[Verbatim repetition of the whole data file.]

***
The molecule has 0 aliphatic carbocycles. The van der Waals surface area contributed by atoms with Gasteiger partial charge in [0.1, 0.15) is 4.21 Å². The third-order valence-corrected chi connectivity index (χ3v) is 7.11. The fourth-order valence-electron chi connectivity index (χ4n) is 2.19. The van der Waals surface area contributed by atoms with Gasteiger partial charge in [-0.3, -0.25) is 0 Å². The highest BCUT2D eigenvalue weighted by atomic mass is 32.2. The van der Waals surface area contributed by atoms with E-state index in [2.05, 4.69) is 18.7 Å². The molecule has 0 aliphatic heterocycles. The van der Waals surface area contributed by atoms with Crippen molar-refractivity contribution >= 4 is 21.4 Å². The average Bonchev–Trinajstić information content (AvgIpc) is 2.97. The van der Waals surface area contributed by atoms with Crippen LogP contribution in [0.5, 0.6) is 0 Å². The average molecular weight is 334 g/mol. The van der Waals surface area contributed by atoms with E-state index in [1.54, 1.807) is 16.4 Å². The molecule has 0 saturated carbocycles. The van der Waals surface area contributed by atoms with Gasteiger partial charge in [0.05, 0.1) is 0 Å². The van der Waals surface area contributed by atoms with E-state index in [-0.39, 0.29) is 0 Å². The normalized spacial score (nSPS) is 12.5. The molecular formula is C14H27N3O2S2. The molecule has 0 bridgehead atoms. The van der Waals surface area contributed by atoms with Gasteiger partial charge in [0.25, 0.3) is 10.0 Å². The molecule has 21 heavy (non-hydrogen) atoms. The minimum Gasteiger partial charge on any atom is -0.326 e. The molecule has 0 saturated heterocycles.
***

The molecule has 0 aliphatic carbocycles. The van der Waals surface area contributed by atoms with Gasteiger partial charge in [0.1, 0.15) is 4.21 Å². The third-order valence-corrected chi connectivity index (χ3v) is 7.11. The fourth-order valence-electron chi connectivity index (χ4n) is 2.19. The van der Waals surface area contributed by atoms with Gasteiger partial charge in [-0.3, -0.25) is 0 Å². The highest BCUT2D eigenvalue weighted by atomic mass is 32.2. The van der Waals surface area contributed by atoms with E-state index in [2.05, 4.69) is 18.7 Å². The molecule has 0 aliphatic heterocycles. The van der Waals surface area contributed by atoms with Crippen molar-refractivity contribution >= 4 is 21.4 Å². The average Bonchev–Trinajstić information content (AvgIpc) is 2.97. The van der Waals surface area contributed by atoms with Crippen LogP contribution in [0.5, 0.6) is 0 Å². The average molecular weight is 334 g/mol. The van der Waals surface area contributed by atoms with E-state index in [1.54, 1.807) is 16.4 Å². The molecule has 0 saturated carbocycles. The van der Waals surface area contributed by atoms with Gasteiger partial charge in [0.05, 0.1) is 0 Å². The van der Waals surface area contributed by atoms with E-state index in [-0.39, 0.29) is 0 Å². The normalized spacial score (nSPS) is 12.5. The molecular formula is C14H27N3O2S2. The molecule has 0 bridgehead atoms. The van der Waals surface area contributed by atoms with Gasteiger partial charge in [0.25, 0.3) is 10.0 Å². The molecule has 21 heavy (non-hydrogen) atoms. The minimum Gasteiger partial charge on any atom is -0.326 e. The molecule has 0 saturated heterocycles.